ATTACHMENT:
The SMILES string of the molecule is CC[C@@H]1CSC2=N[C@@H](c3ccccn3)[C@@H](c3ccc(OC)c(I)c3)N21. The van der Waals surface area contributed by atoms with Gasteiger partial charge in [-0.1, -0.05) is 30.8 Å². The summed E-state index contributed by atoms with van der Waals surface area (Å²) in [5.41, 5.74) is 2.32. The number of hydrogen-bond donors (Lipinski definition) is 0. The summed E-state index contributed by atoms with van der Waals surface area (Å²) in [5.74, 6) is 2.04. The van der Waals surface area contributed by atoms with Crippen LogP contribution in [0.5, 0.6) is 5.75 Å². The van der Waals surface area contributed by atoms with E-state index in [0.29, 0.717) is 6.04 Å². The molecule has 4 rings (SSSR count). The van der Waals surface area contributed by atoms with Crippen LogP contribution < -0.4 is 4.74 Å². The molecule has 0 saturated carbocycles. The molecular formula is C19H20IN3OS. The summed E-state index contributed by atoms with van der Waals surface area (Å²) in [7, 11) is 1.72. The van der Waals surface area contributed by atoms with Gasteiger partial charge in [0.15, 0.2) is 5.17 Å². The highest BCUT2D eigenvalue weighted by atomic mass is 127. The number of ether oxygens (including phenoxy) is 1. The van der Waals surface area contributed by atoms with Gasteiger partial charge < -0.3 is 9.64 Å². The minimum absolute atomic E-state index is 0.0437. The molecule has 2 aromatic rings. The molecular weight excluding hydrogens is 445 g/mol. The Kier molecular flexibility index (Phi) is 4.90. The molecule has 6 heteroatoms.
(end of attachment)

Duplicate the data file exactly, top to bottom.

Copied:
The SMILES string of the molecule is CC[C@@H]1CSC2=N[C@@H](c3ccccn3)[C@@H](c3ccc(OC)c(I)c3)N21. The van der Waals surface area contributed by atoms with Gasteiger partial charge in [-0.1, -0.05) is 30.8 Å². The summed E-state index contributed by atoms with van der Waals surface area (Å²) in [5.41, 5.74) is 2.32. The number of hydrogen-bond donors (Lipinski definition) is 0. The summed E-state index contributed by atoms with van der Waals surface area (Å²) in [5.74, 6) is 2.04. The van der Waals surface area contributed by atoms with Crippen LogP contribution in [0.5, 0.6) is 5.75 Å². The van der Waals surface area contributed by atoms with E-state index in [0.29, 0.717) is 6.04 Å². The molecule has 4 rings (SSSR count). The van der Waals surface area contributed by atoms with Crippen LogP contribution < -0.4 is 4.74 Å². The molecule has 0 saturated carbocycles. The molecular formula is C19H20IN3OS. The summed E-state index contributed by atoms with van der Waals surface area (Å²) in [7, 11) is 1.72. The van der Waals surface area contributed by atoms with Gasteiger partial charge in [0.15, 0.2) is 5.17 Å². The highest BCUT2D eigenvalue weighted by atomic mass is 127. The number of ether oxygens (including phenoxy) is 1. The van der Waals surface area contributed by atoms with Gasteiger partial charge < -0.3 is 9.64 Å². The minimum absolute atomic E-state index is 0.0437. The molecule has 2 aromatic rings. The molecular weight excluding hydrogens is 445 g/mol. The Kier molecular flexibility index (Phi) is 4.90. The molecule has 6 heteroatoms.